3. set ftp parameters (ftpserver, ftpserverdir, ftpext, cmpext)

4. set ftpdir {<tmpdir>} where <tmpdir> specifies the full path to an area on your system with write permission. Files that are not found at </pdb_disk/pdb_directory/> will be downloaded and stored at <tmpdir>

* Change file protections (chmod 755 rmscop)

* Add the following line to your .mailcap file: application/x-rasmol; rmscop %s (this file should be in your home directory. If it does not exist, simply create it) You may need to source your .cshrc, .login or equivalent file, and start your web browser again before changes become effective. Clicking on a rasmol icon () from a SCOP2 classification page should open a RasMol window and show the selected molecule.

If you want to have two structures displayed at the same time, launch (from the shell) rmscop twice. This will open two RasMol windows. Then click on two different rasmol icons (). You should get a window that allows you to choose in which of the two RasMol windows the molecule would be displayed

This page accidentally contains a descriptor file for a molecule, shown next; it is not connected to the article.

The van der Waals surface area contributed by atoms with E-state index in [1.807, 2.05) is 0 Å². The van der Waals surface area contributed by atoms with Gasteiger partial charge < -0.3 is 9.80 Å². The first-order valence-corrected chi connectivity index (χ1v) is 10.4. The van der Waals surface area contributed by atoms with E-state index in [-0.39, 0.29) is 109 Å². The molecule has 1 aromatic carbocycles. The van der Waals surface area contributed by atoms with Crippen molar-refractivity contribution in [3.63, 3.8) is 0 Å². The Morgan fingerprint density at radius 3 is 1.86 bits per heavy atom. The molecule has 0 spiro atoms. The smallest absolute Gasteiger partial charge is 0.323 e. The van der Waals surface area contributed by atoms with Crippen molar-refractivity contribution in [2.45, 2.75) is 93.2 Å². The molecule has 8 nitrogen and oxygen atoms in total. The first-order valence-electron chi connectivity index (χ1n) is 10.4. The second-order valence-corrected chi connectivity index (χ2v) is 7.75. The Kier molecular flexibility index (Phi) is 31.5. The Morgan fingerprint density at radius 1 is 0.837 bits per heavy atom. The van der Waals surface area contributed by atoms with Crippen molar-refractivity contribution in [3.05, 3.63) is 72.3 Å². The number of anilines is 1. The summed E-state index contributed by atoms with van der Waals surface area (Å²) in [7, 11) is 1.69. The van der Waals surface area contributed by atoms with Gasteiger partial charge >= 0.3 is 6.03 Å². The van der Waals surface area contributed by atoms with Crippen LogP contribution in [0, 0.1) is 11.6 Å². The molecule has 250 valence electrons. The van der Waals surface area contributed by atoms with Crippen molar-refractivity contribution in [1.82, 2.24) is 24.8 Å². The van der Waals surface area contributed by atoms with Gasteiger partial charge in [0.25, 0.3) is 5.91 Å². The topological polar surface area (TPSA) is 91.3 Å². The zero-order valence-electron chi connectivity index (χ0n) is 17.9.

4. Linking to SCOP2.

Linking to pages in the SCOP2 browser

To link to the page for any node just use the node identifier. So examples for a fold and a domain would be:

       http://scop2.mrc-lmb.cam.ac.uk/2000131

       http://scop2.mrc-lmb.cam.ac.uk/8003965

For other types of pages there is a prefix as well. For example, the prefix for representative sequences is 'rep-', so the sequence page linked to the above examples is:

       http://scop2.mrc-lmb.cam.ac.uk/rep-10159

For other types of pages, just look at any page of that type to discover the appropriate prefix. You can also add '.html' as a suffix if you wish.

5. SCOP2 identifiers.

Each node in SCOP2 can be uniquely identified by a seven digit identifier. The SCOP2 node identifiers will be stable across releases but may become obsolete if significant changes are introduced to the node.